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Eye Movement Desensitization and Reprocessing EMDR

Eye Movement Desensitization and Reprocessing (EMDR) is an approach to psychotherapy developed by Dr. Francine Shapiro. EMDR has shown to accelerate information processing and healing from difficulties. Dr Shapiro discovered the usefulness of EMDR one day when she was walking through the park and thinking about a disturbing experience. Accidentally, she realized that she was moving her eyes back and forth as she was processing this experience. She also realized that she did not feel as negatively impacted by it as before. She began to study the effects of eye movements on others with traumatic experiences and the results indicated the people were working through these issues more effectively and in a shorter period of time than traditional therapy.

 

While Dr. Shapiro’s original discovery involved eye movements, we now know that activation of the right and left hemispheres through any bilateral stimulation can be effective. These may include eye movements, back and forth hand taps/stimulation, or back and forth auditory tones.

 

How does it work?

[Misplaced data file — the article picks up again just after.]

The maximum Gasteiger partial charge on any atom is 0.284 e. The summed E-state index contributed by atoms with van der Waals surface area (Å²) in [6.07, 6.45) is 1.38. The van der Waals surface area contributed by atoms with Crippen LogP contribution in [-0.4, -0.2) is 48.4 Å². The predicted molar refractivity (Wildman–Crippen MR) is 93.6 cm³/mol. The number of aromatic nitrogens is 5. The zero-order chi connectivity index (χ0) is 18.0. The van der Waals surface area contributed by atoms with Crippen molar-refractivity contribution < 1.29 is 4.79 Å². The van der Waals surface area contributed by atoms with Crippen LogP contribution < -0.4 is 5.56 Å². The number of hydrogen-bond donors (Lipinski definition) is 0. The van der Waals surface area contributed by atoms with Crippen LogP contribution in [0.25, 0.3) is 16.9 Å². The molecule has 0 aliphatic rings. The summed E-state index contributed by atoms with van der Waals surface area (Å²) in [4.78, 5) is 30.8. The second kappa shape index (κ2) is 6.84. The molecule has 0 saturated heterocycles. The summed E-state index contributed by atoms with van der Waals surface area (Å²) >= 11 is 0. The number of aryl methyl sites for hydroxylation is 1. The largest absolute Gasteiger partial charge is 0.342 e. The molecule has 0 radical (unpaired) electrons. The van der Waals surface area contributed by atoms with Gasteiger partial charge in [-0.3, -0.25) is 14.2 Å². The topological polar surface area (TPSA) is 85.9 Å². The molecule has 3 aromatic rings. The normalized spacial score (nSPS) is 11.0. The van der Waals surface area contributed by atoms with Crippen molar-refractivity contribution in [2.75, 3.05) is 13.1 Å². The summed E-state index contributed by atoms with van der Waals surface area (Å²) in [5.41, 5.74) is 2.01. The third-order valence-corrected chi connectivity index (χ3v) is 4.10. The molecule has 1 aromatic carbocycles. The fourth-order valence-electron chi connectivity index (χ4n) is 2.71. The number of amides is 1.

When we have a traumatic experience or any stressful past event, it is believed that the rational parts of our brain shut down during that experience. The emotional driven parts of our brain and our survival instincts become activated. These strong emotions may interfere with our ability to fully process the incident and therefore, this experience may become “frozen” or locked in the emotional part of our brain. We may then be triggered in our daily lives by certain experiences, smells, sensations, etc.

 

The bilateral stimulation in EMDR is believed to help the various parts of our brain to communicate with each other more effectively so that we can unlock or unfreeze this experience and process it and resolve it. The bilateral stimulation produced in EMDR is thought to be similar to the eye movements that happen when we dream in REM (Rapid Eye Movement) sleep. When we dream, our eyes move back and forth under our eyelids. This is believed to help with processing experiences that happen in our daily lives. Through EMDR the memory will not be erased, but we will be able to access more positive ways of reframing the experience and release negative emotions associated with the experience.

 

 

EMDR in the News

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